Keywords: the great depression, regional integration, the world wars, international trade, latin american economic history, trade agreements
    JEL: N76 N46 F15
    Date: 2012
  6. By: Paolo Maggioni
    Abstract: In this paper I have analysed the development of company law from 1720 through to 1857. During this long period of time, company law assumed the characteristics it has now. At the starting point, company law stood with incorporation granted by the Crown or Parliament on one side and partnership regulated by common law on the other. The development of the modern corporation needed the definition of what were the problems connected to the fact that a firm is run in association and what is the legal framework that allows to solve efficiently with the lowest costs these problems. In this paper I show that the introduction of limited liability gets its meaning from the exact definition of many other aspects of company life, such as bankruptcy procedures, directors’ power and responsibility, shareholders rights, publicity regime for company acts. Accordingly it’s shown that the introduction of the limited liability regime can’t be studied in isolation and it was just the last step in a complex development process.
    Keywords: Corporation and Securities Law
    JEL: K22
    Date: 2011
  7. By: François Facchini (CES - Centre d'économie de la Sorbonne - CNRS : UMR8174 - Université Paris I - Panthéon Sorbonne); Mickaël Melki (CES - Centre d'économie de la Sorbonne - CNRS : UMR8174 - Université Paris I - Panthéon Sorbonne)
    Abstract: This paper examines the influence of political ideology on economic growth in the French democracy since 1871. It does so by addressing three main issues : the property and the reliability of a political ideology index in the long-run, the robustness of the relationship between ideology and growth and the specific channels through which political ideology affects economic performance. The main conclusion is that, compared with right-wing parties in power, left-wing governments have promoted equity at the expense of economic growth. It also appears that the main channel through which political ideology has impacted economic performance all along the French democratic experience is the budgetary tool (i.e. fiscal and redistributive policies) which influenced employment and income inequalities. By contrast, there seems to be less or even no empirical support for explanations based on the monetary policy or regulation, such as trade policies or the labor market regulation.
    Keywords: French economic history, 19th century, 20th century, political ideology, partisanship, growth, government performance, fiscal policy, public spending, unemployment, inequality.
    Date: 2012–01
  8. By: Darrell J. Glaser (United States Naval Academy); Ahmed S. Rahman (United States Naval Academy)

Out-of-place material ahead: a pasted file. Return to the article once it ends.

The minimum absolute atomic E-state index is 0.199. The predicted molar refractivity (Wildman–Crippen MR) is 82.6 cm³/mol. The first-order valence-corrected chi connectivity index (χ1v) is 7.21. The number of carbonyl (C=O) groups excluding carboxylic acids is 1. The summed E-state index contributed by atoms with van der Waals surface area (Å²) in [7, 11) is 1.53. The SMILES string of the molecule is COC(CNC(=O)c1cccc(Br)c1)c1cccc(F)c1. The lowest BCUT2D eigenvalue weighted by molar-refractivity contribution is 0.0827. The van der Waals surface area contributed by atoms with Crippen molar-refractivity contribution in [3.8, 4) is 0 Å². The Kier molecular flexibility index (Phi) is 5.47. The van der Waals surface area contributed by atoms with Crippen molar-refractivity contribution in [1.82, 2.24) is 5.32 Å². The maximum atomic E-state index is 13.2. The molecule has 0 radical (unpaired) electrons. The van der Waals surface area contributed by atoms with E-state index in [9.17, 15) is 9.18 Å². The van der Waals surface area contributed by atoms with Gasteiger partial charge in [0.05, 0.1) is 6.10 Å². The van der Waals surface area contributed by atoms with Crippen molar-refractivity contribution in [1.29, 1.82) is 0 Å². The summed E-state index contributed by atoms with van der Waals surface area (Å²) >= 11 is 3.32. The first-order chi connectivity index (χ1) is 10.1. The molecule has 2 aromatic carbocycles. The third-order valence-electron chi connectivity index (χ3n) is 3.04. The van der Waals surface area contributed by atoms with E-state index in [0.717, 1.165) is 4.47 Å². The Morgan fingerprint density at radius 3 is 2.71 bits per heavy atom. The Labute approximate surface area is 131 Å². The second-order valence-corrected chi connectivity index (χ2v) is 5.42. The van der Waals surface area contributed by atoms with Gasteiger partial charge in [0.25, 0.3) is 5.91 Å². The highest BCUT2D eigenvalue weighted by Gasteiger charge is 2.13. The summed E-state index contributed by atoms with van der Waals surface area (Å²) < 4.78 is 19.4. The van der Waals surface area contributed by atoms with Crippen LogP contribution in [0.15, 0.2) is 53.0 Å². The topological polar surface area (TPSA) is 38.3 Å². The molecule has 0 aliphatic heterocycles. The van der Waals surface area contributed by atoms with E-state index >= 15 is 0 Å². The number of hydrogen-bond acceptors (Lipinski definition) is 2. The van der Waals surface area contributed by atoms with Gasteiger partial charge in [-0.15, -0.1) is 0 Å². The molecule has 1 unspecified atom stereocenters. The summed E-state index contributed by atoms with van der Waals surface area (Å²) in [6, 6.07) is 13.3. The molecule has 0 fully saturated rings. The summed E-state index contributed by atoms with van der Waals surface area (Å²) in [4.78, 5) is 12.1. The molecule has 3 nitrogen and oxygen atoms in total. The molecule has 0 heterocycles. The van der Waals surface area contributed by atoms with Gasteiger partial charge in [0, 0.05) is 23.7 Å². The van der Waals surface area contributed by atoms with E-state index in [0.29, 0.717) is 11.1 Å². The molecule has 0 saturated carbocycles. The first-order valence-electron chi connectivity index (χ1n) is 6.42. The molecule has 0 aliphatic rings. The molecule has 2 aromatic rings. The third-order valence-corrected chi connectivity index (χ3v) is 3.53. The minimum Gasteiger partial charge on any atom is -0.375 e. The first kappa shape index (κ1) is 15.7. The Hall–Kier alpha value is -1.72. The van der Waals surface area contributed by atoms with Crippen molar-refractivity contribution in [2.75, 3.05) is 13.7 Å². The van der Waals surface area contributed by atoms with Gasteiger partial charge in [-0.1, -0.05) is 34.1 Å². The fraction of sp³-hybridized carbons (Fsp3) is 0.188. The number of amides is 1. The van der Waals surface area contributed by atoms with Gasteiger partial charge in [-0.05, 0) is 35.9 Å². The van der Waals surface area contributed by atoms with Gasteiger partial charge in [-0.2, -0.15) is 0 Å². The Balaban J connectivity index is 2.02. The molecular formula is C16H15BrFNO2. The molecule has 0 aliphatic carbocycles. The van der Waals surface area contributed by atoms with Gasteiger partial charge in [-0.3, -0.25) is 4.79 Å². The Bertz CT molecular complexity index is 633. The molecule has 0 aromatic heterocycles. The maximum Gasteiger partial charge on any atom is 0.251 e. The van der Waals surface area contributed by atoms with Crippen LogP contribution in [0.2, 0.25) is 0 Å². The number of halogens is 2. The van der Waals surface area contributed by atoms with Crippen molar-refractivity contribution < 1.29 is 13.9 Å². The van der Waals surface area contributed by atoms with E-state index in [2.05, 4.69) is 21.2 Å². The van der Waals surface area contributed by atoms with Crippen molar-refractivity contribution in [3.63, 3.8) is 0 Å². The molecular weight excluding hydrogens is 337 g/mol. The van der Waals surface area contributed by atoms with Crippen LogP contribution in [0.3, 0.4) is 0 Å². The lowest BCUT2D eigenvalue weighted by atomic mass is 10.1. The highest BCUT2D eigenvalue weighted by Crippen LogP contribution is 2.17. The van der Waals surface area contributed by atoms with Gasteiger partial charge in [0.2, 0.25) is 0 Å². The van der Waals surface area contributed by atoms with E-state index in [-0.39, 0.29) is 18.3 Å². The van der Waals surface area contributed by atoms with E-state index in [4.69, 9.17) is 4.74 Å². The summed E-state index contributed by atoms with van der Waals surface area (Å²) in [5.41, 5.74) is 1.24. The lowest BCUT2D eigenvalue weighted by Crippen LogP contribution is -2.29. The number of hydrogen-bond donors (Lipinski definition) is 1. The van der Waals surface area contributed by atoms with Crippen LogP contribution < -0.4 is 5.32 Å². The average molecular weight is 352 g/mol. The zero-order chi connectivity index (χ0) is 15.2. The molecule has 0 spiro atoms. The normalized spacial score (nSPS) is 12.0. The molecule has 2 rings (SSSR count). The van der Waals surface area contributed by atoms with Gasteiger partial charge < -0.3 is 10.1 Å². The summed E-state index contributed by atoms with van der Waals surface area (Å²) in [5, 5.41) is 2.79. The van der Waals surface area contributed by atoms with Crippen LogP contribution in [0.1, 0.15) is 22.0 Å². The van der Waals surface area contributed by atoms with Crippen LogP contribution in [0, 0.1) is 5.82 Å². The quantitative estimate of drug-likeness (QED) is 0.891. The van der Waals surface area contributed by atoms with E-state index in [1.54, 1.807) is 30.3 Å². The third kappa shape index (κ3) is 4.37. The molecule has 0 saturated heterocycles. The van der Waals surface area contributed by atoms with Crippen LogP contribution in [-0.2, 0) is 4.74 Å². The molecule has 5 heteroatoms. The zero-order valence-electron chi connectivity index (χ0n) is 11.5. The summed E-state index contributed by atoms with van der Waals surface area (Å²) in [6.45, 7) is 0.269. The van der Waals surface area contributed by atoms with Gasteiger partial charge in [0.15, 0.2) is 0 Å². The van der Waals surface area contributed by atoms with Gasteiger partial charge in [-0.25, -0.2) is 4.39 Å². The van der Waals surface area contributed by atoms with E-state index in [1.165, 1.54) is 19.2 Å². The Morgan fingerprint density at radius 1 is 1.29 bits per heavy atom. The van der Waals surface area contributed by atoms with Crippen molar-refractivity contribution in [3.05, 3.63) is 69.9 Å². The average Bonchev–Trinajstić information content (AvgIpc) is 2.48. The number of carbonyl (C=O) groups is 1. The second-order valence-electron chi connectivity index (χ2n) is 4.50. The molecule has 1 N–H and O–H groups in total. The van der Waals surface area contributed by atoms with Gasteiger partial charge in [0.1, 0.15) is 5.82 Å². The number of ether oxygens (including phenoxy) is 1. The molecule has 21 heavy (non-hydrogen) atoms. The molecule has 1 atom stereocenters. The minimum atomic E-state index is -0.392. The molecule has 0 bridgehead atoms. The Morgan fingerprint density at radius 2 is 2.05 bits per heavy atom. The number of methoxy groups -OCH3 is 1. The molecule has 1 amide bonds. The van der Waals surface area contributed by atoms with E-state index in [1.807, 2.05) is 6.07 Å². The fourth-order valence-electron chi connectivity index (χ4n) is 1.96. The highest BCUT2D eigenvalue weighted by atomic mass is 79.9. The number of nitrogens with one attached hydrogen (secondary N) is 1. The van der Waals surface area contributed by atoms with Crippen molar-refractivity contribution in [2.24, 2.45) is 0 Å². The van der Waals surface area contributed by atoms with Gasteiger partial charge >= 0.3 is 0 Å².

Abstract: This paper explores the roles of capital- and technology-skill complementarities in labor allocation decisions within the U.S. Navy. During the latter 19th century the ocer corps was highly specialized, and was split between groups of line and sta ocers. This was also a time of dramatic technological changes which aected nearly every facet of naval opera- tions. Specically, naval technological developments tended to be \engineering-biased," in that they raised the relative importance of engineer-oriented skills. This created a dilemma for the Navy, as it navigated the balance between the benets of a specialized workforce implementing increasingly complex technologies with rising communication and coordina- tion costs. We rst document the extent of capital- and technology-skill complementarities within the navy which fostered greater labor specialization. We then show how the Navy vitiated the specialized human capital of ocers by blending the corps. The study oers in- sights into how an industry undergoing wrenching technological changes managed its labor and human capital allocation to help the U.S. become a world class naval power.
    Date: 2012–01
  9. By: Juif, Dácil-Tania; Baten, Joerg
    Abstract: Not only the colonial period, but also the pre-colonial times might have influenced later development patterns. In this study we assess a potential pre-colonial legacy hypothesis for the case of the Andean region. In order to analyze the hypothesis, we study the human capital of Inca Indios, using age-heaping-based techniques to estimate basic numeracy skills. We find that Peruvian Inca Indios had only around half the numeracy level of the Spanish invaders. The hypothesis holds even after adjusting for a number of potential biases. Moreover, the finding has also crucial implications for the narrative of the military crisis of the Inca Empire. A number of explanations have been given as to why the Old American Empires were not able to defend their territory against the Spanish invaders in the early 16th century. We add an economic hypothesis to the debate and test it with new evidence: Were the human capital formation efforts of the Inca economy perhaps too limited, making it difficult to react appropriately to the Spanish challenge? --